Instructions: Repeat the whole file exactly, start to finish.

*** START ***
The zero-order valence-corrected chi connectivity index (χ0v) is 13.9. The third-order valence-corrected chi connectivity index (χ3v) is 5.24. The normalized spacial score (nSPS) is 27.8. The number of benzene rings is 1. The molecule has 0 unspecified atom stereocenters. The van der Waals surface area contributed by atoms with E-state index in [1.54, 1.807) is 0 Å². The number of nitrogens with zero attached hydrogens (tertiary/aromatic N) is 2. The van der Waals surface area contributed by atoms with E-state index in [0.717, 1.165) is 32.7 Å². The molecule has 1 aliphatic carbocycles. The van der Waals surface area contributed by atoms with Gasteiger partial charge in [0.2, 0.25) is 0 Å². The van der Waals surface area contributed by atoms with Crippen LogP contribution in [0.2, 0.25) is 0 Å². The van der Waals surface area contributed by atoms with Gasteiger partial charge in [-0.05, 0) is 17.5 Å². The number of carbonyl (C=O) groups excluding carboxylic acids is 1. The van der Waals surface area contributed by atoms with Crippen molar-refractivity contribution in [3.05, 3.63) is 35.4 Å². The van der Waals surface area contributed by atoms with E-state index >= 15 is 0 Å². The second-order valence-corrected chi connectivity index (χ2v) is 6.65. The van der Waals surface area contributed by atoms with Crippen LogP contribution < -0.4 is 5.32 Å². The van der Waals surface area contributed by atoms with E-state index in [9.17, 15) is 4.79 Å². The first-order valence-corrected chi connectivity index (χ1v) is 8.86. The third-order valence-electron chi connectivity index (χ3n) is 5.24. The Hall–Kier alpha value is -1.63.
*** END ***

The zero-order valence-corrected chi connectivity index (χ0v) is 13.9. The third-order valence-corrected chi connectivity index (χ3v) is 5.24. The normalized spacial score (nSPS) is 27.8. The number of benzene rings is 1. The molecule has 0 unspecified atom stereocenters. The van der Waals surface area contributed by atoms with E-state index in [1.54, 1.807) is 0 Å². The number of nitrogens with zero attached hydrogens (tertiary/aromatic N) is 2. The van der Waals surface area contributed by atoms with E-state index in [0.717, 1.165) is 32.7 Å². The molecule has 1 aliphatic carbocycles. The van der Waals surface area contributed by atoms with Gasteiger partial charge in [0.2, 0.25) is 0 Å². The van der Waals surface area contributed by atoms with Crippen LogP contribution in [0.2, 0.25) is 0 Å². The van der Waals surface area contributed by atoms with Gasteiger partial charge in [-0.05, 0) is 17.5 Å². The number of carbonyl (C=O) groups excluding carboxylic acids is 1. The van der Waals surface area contributed by atoms with Crippen molar-refractivity contribution in [3.05, 3.63) is 35.4 Å². The van der Waals surface area contributed by atoms with E-state index >= 15 is 0 Å². The second-order valence-corrected chi connectivity index (χ2v) is 6.65. The van der Waals surface area contributed by atoms with Crippen LogP contribution < -0.4 is 5.32 Å². The van der Waals surface area contributed by atoms with E-state index in [9.17, 15) is 4.79 Å². The first-order valence-corrected chi connectivity index (χ1v) is 8.86. The third-order valence-electron chi connectivity index (χ3n) is 5.24. The Hall–Kier alpha value is -1.63.